Cotton, the most common component of modern apparel, has been grown for thousands of years, dating back to the Indus River Valley in present-day Pakistan and possibly even earlier than that. As time passed and agricultural technology evolved, cotton remained as a staple crop and key fixture in the apparel industry. What changed was the method for growing it.
Cotton is currently one of the most chemically dependent crops in the world. It accounts for 10 percent of the world’s total agricultural chemicals and 25 percent of the world’s insecticides. Cotton production is also responsible for countless cases of pesticide poisoning and wildlife devastation, especially in developing nations where equipment is inadequate.
This barely begins to explain the environmental impact of mainstream cotton production. While chemically grown cotton is detrimental to the environment, responsibly grown, organic cotton is just as useful and wearable, with fewer environmental and health risks.
What is organic cotton?
Organic cotton, according to the Organic Trade Association, is cotton grown without the use of toxic pesticides or fertilizers. Instead of harsh chemicals, organic cotton uses mechanical or hand-weeding, crop rotation, the use mulches, beneficial insect releases and more.
Why go organic?
- It’s much safer for workers to handle cotton that’s nontoxic—especially in places where cotton is still handpicked.
- Mainstream cotton production often causes chemical runoff into water supplies. In 1995 in Alabama, contaminated runoff from cotton fields killed 240,000 fish.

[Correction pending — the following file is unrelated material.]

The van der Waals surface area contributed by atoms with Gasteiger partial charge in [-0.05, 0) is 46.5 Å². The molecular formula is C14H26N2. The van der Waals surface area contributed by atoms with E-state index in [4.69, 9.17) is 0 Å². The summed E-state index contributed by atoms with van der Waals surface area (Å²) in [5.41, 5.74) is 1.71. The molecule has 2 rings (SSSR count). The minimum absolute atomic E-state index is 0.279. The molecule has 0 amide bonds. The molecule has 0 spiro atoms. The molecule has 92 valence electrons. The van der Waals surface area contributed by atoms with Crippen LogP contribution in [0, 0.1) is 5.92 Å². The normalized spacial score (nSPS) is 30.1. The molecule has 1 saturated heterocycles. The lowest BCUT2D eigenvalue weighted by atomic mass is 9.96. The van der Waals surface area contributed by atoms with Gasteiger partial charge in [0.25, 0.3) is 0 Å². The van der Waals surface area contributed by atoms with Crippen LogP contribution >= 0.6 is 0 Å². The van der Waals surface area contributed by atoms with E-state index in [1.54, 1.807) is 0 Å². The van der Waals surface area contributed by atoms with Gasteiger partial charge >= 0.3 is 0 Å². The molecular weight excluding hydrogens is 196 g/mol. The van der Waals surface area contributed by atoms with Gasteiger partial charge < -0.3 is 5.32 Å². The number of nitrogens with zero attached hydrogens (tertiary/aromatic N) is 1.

- Organic cotton dyeing causes far less water pollution than chemically intensive dyeing, which is responsible for nearly 20 percent of the world’s industrial water pollution.
- Mainstream cotton uses an excessive amount of water—700 gallons of water for one T-shirt. Organic cotton still uses quite a bit, but typically, it’s less.
- According to some, organic cotton is softer and easier on the skin.
Currently, organic cotton is more expensive and less available than mainstream cotton, but that should be changing in the near future. As retailers like H&M and Nike move toward using organic cotton, the demand for growers will increase and the price will come down.
Supporting organic cotton is an important step toward reducing the environmental footprint of the apparel industry and becoming better environmental stewards as a society. The same goes for responsibly disposing of clothing when it’s no longer wanted or needed. To learn more about clothing recycling, read on the USAgain blog about where recycled clothing goes and the popularity of secondhand clothing.